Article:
Top of the list of concerns was our complete inexperience with it and the likely inexperience of our speakers. To ensure that our speakers were comfortable using Crowdcast, we held many practice sessions with speakers before the conference, and also had an attendee AMA before the conference to get attendees acquainted with the platform. These sessions were vital for us to practice all together and this time and effort absolutely paid off! If there is one piece of advice you should take away from reading this guide it is this: practice practice practice, and give others the opportunity and space to practice as well. One challenge we faced was hosting – only one account has host privileges, but we learned that many people can log into that account at the same time to share host privileges. Hosts can allow other people to share their screen and unmute, and they can also elevate questions from the chat to the questions box. They can also kick people out if they are being disruptive (which didn’t happen for us, but we wanted to be prepared). This felt a bit weird, honestly, and we had to be careful to be aware of the power we had when in the hosts position. Weird, but also incredibly useful and a key control feature which was essential for an event run by a group rather than an individual. With Crowdcast, you can only share four screens at a time (so that would be two people sharing two screens). Our usual setup was a host, with one speaker sharing their screen at a time. We could add a speaker for the talks that only had a single other speaker but any more that this we would have had problems. It was easy enough for the host to chop and change who is on screen at any time, and there’s no limit on the total number of speakers in a session. So there is some flexibility, and ultimately, we were OK. But this should be a big consideration if you are running an event with different forms of presentation. Crowdcast was also not without its technical hiccups and frustrations. Speakers sometimes fell off the call or had mysterious problems sharing their screens. We received multiple comments/questions on the day about the video lagging/buffering. We often had to resort to the ol’ refresh refresh refresh approach which, to be fair, mostly worked. And on the few occasions we were stumped, there’s quite a lot of support available online and directly from Crowdcast. But honestly, there were very few technical issues for a two-day online conference. Some attendees wanted info on the speakers (ex: name, twitter handle) during the presentation and we agree it would have been a nice touch to have a button or link in Crowdcast. There is the “call to action” feature, but we were using that to link to the code of conduct. Crowdcast was new to us, and new to many people in the conference community. As well as these practices we found it helpful to set up an FAQ page with content about how to use Crowdcast and what to expect from an online conference in general. Overall, it was a good decision and a platform we would recommend for consideration.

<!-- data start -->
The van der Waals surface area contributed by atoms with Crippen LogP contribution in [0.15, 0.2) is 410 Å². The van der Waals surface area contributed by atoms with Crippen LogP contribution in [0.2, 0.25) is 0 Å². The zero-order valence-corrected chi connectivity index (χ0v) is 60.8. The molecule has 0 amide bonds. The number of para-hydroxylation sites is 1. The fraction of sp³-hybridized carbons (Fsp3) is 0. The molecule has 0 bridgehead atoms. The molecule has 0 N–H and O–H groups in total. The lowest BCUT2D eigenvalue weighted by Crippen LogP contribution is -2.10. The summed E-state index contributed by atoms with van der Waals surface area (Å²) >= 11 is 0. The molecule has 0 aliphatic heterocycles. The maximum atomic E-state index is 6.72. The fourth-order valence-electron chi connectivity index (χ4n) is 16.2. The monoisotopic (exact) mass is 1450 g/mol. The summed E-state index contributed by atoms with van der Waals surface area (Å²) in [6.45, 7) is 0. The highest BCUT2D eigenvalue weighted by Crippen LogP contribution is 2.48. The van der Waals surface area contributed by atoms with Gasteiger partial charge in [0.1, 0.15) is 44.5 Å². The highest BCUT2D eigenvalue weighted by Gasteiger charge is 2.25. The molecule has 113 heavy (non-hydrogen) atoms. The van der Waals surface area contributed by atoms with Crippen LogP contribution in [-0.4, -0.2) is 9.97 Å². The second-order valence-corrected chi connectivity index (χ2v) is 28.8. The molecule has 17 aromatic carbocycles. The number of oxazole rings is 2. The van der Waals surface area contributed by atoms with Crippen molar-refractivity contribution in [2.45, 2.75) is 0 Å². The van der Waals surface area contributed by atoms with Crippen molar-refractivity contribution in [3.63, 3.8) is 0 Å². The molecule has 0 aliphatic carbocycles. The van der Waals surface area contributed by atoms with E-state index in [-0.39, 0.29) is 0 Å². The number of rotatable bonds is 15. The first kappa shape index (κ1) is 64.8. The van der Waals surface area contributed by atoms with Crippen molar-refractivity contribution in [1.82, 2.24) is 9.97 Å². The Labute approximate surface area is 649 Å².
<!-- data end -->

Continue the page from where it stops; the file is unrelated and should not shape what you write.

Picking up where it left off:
#Commallama